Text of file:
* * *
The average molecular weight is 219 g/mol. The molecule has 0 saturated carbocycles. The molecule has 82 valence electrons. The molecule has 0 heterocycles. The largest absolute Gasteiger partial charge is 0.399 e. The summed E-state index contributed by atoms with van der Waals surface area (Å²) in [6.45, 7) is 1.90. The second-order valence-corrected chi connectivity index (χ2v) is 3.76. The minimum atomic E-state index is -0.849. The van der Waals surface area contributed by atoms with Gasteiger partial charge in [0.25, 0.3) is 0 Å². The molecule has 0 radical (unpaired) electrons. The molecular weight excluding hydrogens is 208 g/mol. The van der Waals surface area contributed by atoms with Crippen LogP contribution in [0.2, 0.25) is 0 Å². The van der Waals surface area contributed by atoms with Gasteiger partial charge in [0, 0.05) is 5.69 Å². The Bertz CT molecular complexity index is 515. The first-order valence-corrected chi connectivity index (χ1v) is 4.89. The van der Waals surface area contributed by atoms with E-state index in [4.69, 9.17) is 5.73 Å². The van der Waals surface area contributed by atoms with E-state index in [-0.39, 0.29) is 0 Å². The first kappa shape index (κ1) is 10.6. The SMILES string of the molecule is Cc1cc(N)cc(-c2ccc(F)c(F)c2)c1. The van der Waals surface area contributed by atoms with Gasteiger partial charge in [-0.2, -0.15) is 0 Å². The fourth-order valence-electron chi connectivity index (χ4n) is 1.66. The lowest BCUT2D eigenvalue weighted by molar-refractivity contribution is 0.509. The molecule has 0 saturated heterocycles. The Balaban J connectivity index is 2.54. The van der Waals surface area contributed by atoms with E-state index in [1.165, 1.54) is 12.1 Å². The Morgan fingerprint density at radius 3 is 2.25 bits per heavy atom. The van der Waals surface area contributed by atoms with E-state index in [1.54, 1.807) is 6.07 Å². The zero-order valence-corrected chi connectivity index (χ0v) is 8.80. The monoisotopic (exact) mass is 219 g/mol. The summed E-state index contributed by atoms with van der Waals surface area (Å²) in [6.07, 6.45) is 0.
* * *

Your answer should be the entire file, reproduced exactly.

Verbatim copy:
The average molecular weight is 219 g/mol. The molecule has 0 saturated carbocycles. The molecule has 82 valence electrons. The molecule has 0 heterocycles. The largest absolute Gasteiger partial charge is 0.399 e. The summed E-state index contributed by atoms with van der Waals surface area (Å²) in [6.45, 7) is 1.90. The second-order valence-corrected chi connectivity index (χ2v) is 3.76. The minimum atomic E-state index is -0.849. The van der Waals surface area contributed by atoms with Gasteiger partial charge in [0.25, 0.3) is 0 Å². The molecule has 0 radical (unpaired) electrons. The molecular weight excluding hydrogens is 208 g/mol. The van der Waals surface area contributed by atoms with Crippen LogP contribution in [0.2, 0.25) is 0 Å². The van der Waals surface area contributed by atoms with Gasteiger partial charge in [0, 0.05) is 5.69 Å². The Bertz CT molecular complexity index is 515. The first-order valence-corrected chi connectivity index (χ1v) is 4.89. The van der Waals surface area contributed by atoms with E-state index in [4.69, 9.17) is 5.73 Å². The van der Waals surface area contributed by atoms with E-state index in [-0.39, 0.29) is 0 Å². The first kappa shape index (κ1) is 10.6. The SMILES string of the molecule is Cc1cc(N)cc(-c2ccc(F)c(F)c2)c1. The van der Waals surface area contributed by atoms with Gasteiger partial charge in [-0.2, -0.15) is 0 Å². The fourth-order valence-electron chi connectivity index (χ4n) is 1.66. The lowest BCUT2D eigenvalue weighted by molar-refractivity contribution is 0.509. The molecule has 0 saturated heterocycles. The Balaban J connectivity index is 2.54. The van der Waals surface area contributed by atoms with E-state index in [1.165, 1.54) is 12.1 Å². The Morgan fingerprint density at radius 3 is 2.25 bits per heavy atom. The van der Waals surface area contributed by atoms with E-state index in [1.54, 1.807) is 6.07 Å². The zero-order valence-corrected chi connectivity index (χ0v) is 8.80. The monoisotopic (exact) mass is 219 g/mol. The summed E-state index contributed by atoms with van der Waals surface area (Å²) in [6.07, 6.45) is 0.